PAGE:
Bronze Artifacts Found in 3,100-Year-Old Tomb Tell of Dynastic Take Over
Chinese archaeologists have discovered ritual tureen and “soup bowls” next to a badly decomposed body in a Zhou dynasty-era tomb. Among the remains there were also uncovered two wine vessels, which experts suggest were probably used as part of the funerary rituals.
Macabre Discovery Accompanied with Stunning Bronze Artifacts
The archaeological mission in China discovered a 3,100-year-old tomb – Tomb M4 as the archaeologists named it – filled with a stunning collection of bronze vessels and "soup bowls." The burial site was discovered in Baoji City in Shaanxi province, an area that previously stood as the capital of the Zhou dynasty. The excavation work was launched back in 2012, after construction workers unearthed bronze vessels while they were constructing residences. According to the researchers, at least 56 more ancient tombs have been discovered near Tomb M4 as Live Science reports .
All those bronze objects appear to have been in the service of the now horribly decomposed body of an unidentified person that was found in the tomb. Along with the bowls and the body, archaeologists also unearthed a “four-handled tureen” adorned with dragons, birds and 192 spikes. "The occupant of Tomb M4 was most likely of elite status, and could potentially be a high-ranking chief or the spouse of a chief," wrote Zhankui Wang, the director of the archaeological team that collaborates with the Shaanxi Provincial Institute of Archaeology. Some experts go a step further and suggest that the newly found vessels could possibly be trophies of war given to the individual buried in the tomb.
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The food vessels were mostly found in niches in the wall of the tomb. Image: Courtesy of Chinese Cultural Relics
A Period of Conflict Between the Zhou and the Shang
The Zhou people of China were battling against the Shang at the time of the burial, the archaeologists suggest. Experts noticed the names of many important Shang clans on the vessels they discovered, a fact that indicates that they initially belonged to the Shang. It’s very possible that these vessels were looted from the Shang by the Zhou. "After conquering the Shang dynasty, the Zhou king distributed the plundered war spoils to the military officers with great achievements, and these spoils usually included bronze vessels," the archaeologists wrote, according to Live Science .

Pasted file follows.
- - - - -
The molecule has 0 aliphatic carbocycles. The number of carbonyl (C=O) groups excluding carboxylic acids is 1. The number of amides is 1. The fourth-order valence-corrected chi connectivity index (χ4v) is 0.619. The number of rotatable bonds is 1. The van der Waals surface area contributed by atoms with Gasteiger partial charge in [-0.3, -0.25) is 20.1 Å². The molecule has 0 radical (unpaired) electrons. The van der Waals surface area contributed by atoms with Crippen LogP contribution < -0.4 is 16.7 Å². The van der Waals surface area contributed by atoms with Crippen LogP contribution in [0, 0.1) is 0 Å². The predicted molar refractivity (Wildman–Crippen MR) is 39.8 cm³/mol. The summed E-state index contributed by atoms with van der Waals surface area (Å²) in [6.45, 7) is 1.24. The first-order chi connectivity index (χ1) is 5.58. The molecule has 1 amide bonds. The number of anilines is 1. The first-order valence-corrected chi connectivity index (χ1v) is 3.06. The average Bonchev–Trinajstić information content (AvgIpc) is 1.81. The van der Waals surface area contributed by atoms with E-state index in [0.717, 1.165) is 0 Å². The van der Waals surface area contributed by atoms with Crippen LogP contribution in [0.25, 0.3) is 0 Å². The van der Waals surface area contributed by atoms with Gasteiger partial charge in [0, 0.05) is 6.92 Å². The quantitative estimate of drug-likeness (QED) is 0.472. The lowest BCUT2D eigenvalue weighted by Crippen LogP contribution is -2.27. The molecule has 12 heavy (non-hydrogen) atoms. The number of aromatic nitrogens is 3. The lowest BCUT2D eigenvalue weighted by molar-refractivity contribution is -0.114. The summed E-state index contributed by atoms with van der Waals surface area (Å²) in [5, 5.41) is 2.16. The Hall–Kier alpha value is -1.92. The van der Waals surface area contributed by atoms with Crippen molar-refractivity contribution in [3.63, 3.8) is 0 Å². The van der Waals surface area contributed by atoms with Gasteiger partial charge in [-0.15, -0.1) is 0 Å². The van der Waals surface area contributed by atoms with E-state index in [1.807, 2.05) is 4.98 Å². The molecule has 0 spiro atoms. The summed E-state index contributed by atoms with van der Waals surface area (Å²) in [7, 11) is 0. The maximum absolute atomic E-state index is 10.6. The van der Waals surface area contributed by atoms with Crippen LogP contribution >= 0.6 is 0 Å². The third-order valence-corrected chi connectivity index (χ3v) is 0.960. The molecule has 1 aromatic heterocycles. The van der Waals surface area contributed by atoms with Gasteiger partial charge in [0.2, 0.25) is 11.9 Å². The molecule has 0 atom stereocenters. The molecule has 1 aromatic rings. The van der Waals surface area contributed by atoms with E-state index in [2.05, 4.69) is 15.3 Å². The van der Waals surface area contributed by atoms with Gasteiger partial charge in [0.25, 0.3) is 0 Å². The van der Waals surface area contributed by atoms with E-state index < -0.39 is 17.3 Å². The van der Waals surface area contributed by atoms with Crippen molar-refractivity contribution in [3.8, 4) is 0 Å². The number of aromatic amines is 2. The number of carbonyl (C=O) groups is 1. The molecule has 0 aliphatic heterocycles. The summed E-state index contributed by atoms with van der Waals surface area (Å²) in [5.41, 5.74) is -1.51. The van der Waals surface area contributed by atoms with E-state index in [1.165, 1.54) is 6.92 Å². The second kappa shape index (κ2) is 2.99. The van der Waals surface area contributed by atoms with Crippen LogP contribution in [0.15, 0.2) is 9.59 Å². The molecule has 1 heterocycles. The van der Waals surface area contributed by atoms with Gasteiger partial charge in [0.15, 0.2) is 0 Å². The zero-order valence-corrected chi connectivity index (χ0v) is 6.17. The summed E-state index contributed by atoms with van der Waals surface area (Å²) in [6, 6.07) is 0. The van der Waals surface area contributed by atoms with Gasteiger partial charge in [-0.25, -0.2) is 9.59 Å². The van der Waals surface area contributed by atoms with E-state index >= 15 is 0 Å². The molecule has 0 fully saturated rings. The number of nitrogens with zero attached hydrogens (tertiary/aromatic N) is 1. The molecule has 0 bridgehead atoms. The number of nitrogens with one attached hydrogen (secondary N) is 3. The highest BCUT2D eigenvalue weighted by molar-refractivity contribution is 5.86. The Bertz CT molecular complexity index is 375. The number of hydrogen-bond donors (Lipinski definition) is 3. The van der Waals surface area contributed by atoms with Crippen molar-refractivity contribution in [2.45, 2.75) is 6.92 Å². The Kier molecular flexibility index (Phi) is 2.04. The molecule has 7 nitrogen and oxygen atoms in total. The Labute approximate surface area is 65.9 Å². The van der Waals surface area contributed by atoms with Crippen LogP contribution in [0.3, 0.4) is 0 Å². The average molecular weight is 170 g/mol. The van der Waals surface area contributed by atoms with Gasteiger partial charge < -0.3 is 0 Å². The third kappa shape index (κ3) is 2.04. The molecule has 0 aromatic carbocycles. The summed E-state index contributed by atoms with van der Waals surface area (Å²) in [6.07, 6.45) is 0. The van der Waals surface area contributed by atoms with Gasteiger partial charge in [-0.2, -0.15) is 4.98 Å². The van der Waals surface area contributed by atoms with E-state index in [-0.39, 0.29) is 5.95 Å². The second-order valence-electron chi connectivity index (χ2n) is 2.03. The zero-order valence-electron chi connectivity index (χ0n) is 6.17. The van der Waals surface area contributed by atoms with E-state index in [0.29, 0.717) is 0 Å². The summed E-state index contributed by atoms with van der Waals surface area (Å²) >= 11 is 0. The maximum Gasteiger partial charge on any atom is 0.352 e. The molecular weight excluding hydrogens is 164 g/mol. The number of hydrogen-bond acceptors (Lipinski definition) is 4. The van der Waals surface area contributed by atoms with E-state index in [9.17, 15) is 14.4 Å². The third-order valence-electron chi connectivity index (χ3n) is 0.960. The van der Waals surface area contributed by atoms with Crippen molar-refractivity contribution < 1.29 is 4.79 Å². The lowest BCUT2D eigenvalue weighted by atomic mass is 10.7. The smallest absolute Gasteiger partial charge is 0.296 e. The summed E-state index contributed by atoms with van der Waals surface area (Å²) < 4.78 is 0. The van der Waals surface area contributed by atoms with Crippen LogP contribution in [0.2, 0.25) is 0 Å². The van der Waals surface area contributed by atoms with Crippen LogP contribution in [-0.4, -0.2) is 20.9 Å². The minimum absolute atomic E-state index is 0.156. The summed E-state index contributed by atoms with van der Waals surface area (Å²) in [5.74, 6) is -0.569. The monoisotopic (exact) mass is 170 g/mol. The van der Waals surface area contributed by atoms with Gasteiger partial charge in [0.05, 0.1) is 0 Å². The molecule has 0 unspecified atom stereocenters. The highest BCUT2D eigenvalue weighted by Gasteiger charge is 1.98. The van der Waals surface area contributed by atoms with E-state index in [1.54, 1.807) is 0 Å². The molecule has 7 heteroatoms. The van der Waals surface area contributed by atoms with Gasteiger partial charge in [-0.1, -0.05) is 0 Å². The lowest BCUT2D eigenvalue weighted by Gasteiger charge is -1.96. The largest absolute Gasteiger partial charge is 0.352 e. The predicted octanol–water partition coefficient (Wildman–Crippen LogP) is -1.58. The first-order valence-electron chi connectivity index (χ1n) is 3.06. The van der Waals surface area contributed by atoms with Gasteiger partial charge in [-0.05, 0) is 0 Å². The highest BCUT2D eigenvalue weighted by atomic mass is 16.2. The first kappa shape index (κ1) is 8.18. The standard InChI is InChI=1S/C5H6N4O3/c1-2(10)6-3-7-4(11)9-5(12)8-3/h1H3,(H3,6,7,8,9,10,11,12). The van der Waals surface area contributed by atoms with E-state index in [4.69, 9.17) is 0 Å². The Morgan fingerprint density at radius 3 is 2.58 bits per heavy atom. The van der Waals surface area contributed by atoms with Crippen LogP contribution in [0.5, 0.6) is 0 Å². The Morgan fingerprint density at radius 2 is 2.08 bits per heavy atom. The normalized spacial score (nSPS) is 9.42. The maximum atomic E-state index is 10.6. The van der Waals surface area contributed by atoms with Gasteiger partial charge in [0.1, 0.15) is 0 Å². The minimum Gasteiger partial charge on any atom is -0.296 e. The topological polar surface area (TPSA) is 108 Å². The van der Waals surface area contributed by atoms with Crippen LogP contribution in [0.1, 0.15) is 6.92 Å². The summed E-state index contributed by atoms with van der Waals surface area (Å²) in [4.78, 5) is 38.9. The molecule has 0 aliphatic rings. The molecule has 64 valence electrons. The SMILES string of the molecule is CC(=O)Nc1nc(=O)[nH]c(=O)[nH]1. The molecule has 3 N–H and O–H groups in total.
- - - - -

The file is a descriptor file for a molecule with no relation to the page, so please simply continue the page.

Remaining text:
Shang and Zhou Dynasties: The Bronze Age of China
The long period of the Bronze Age in China, which began around 2000 BC, saw the growth of a civilization that would be sustained in its essential aspects for another 2,000 years. There were possibly several early centers of bronze technology, but the area along the Yellow River in present-day Henan Province emerged as the center of the most advanced and literate cultures of the time and became the seat of the political and military power of the Shang dynasty (1600–1050 BC), the earliest archaeologically recorded dynasty in Chinese history.
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One of the more novel finds was this deer shaped wine holder, illustrating high level of Chinese skills in Bronze Age metalworking. (Image: Courtesy of Chinese Cultural Relics )
As the Metropolitan Museum of Art reports, the Shang dynasty was conquered by the people of Zhou, who came from farther up the Yellow River in the area of Xi’an in Shaanxi Province. In the first years of the Zhou dynasty (ca. 1046–256 BC), known as the Western Zhou (1046–771 BC), the ruling house of Zhou exercised a certain degree of “imperial” power over most of central China. With the move of the capital to Luoyang in 771 BC, however, the power of the Zhou rulers declined and the country divided into a number of nearly autonomous feudal states with nominal allegiance to the emperor. The second phase of the Zhou dynasty, known as the Eastern Zhou (771–256 BC), is subdivided into two periods, the Spring and Autumn period (770–475 BC) and the Warring States period (475–221 BC).
During the Warring States period, seven major states contended for supreme control of the country, ending with the unification of China under the Qin in 221 BC.
Although there is uncertainty as to when metallurgy began in China, there is reason to believe that early bronze working developed autonomously, independent of outside influences. The era of the Shang and the Zhou dynasties is generally known as the Bronze Age of China, because bronze, an alloy of copper and tin, used to fashion weapons, parts of chariots, and ritual vessels, played an important role in the material culture of the time. Iron appeared in China toward the end of the period, during the Eastern Zhou dynasty.